At £743 on average, monthly rents in August were just £1 less than an all-time high recorded in October 2012, according to LSL Property Services, which owns chains Your Move and Reeds Rains.
The pace of rent increases stepped up to 0.7% month-on-month in August, following a 0.2% monthly uplift in July.
Rents are 1.3% higher across England and Wales than a year ago, showing an increase which is still less than half the rate of consumer price index (CPI) inflation at 2.7%.
But at £1,126 typically, rents in London have risen at a much faster rate than inflation and are up by 4.8% year-on-year.
Official figures released yesterday showed that house prices in London are also up by nearly 10% year-on-year, indicating the strength of demand for homes in the English capital.
Wales saw the second biggest annual increase in rents, with a 2.3% uplift taking average rents to £561. The South East recorded the strongest month-on-month growth, with a 2% rise pushing monthly rents to £762.
The North East saw the biggest month-on-month drop in rents, with a 0.8% fall taking average rents to £523.
LSL's findings are based on rents achieved on around 20,000 properties and its records go back to January 2008.
Across the country, rental inflation had been cooling off for much of this year following the launch of Government schemes to give people with low deposits a helping hand onto the property ladder.
First-time buyer numbers have reached their highest levels in more than five years following initiatives such as Funding for Lending and Help to Buy, which have widened access to mortgages and allowed some people who were previously trapped in renting to break free.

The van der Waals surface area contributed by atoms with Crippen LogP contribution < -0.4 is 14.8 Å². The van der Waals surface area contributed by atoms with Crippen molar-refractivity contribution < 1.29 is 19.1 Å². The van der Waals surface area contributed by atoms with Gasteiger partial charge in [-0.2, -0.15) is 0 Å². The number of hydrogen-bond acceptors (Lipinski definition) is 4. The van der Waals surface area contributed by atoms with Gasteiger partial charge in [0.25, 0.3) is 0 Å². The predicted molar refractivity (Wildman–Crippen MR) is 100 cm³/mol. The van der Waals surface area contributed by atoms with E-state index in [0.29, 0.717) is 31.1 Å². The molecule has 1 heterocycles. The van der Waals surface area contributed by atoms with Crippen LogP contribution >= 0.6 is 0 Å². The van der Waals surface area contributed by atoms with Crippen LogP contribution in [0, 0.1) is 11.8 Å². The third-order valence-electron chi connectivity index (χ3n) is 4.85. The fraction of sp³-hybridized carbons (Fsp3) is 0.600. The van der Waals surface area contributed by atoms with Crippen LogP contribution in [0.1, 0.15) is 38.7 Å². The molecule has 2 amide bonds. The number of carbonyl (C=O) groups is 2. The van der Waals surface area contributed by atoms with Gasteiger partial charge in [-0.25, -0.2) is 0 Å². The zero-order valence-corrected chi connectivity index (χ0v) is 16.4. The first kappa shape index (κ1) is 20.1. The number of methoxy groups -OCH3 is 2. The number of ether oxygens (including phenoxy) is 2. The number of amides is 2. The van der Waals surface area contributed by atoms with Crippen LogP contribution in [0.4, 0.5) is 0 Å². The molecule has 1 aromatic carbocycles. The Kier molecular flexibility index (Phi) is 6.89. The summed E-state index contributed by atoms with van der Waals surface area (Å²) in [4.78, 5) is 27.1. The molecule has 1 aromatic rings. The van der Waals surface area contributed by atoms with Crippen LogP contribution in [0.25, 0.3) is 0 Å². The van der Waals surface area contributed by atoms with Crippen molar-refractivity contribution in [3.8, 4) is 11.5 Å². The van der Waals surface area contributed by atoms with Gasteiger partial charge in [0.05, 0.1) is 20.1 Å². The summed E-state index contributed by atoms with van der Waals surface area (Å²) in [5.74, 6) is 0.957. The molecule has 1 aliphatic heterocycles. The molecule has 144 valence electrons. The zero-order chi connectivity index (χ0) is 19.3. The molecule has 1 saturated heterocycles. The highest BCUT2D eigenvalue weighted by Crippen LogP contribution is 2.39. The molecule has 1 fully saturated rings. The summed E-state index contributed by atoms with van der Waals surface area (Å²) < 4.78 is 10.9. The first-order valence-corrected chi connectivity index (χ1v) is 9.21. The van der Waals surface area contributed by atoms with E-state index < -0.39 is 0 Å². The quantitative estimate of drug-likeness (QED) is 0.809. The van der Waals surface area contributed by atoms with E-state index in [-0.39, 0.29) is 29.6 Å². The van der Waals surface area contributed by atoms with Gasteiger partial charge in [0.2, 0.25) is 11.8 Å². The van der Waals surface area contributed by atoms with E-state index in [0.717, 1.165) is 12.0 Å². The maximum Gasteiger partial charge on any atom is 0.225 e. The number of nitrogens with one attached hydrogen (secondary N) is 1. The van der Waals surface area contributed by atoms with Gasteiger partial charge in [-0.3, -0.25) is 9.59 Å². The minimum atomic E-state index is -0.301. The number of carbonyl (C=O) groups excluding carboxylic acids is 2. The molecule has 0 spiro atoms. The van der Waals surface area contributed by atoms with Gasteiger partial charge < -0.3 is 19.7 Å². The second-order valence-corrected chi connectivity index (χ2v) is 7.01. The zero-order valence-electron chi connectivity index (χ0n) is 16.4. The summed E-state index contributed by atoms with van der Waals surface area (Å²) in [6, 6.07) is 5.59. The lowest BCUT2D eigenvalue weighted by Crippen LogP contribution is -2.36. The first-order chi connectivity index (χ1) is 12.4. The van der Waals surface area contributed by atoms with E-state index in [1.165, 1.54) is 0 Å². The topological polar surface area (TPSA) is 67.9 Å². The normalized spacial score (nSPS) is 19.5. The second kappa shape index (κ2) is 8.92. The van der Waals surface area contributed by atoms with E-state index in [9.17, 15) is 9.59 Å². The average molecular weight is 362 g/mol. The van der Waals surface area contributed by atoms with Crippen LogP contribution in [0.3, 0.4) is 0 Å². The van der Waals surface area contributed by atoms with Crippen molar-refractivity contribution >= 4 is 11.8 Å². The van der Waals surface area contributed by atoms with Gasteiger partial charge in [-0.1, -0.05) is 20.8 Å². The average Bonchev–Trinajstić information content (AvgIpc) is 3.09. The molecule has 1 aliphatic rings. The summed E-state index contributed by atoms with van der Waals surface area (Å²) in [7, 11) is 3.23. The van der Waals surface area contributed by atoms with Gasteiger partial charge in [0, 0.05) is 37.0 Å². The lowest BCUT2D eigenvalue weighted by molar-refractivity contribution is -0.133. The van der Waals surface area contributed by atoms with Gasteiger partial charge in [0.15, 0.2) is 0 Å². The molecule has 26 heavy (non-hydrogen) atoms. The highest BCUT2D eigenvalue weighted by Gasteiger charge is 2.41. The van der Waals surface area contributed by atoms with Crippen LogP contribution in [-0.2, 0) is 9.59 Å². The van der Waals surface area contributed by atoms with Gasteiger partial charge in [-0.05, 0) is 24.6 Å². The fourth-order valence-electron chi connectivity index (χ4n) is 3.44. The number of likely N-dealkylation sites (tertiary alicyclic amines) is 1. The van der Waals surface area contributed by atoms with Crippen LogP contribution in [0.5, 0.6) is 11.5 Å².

But David Newnes, director of LSL Property Services, said that weak income growth, which has an impact on households' ability to borrow, and a lack of housing supply means that the private rental sector is continuing to see strong demand from new tenants.
He said the upward pressure on rents is also coming from an uplift in student renters returning to the market as the new academic year begins.
Mr Newnes said: "Better availability of finance has allowed some households to leave the rental market. And rents certainly felt the short-term impact of that.
"But releasing a blast of pent-up pressure to buy a home is unlikely to change the long-term trend in renting.
"Although Government schemes are helping, buying a first home is still extremely hard on the back of low salary growth."
Tenant finances also improved in August, with 7.8% of rent late or unpaid during the month, down from 8.1% in July.
Mr Newnes put the improvement in part down to the softening of rental inflation seen earlier this
year which gave tenants some "relief".
Housing Minister Mark Prisk said: "Official Valuation Office Agency figures show that median rents were unchanged nationally over the past year.
"However, this Government is determined to kickstart a bigger, better private rented sector that gives tenants more choice.
"That's why we're getting Britain building more rented homes, with a £1 billion investment to help developers build to rent and a further £10 billion in loan guarantees to help grow the number of rented and affordable homes.
"For those looking to make the move from rent to home ownership, there is a range of Government-backed schemes on offer, which have already helped nearly 26,000 hard-working people achieve their dreams of buying a home.
"We've also delivered 150,000 affordable homes in England over the last three years, meaning we're heading towards the highest rate of affordable housebuilding for two decades."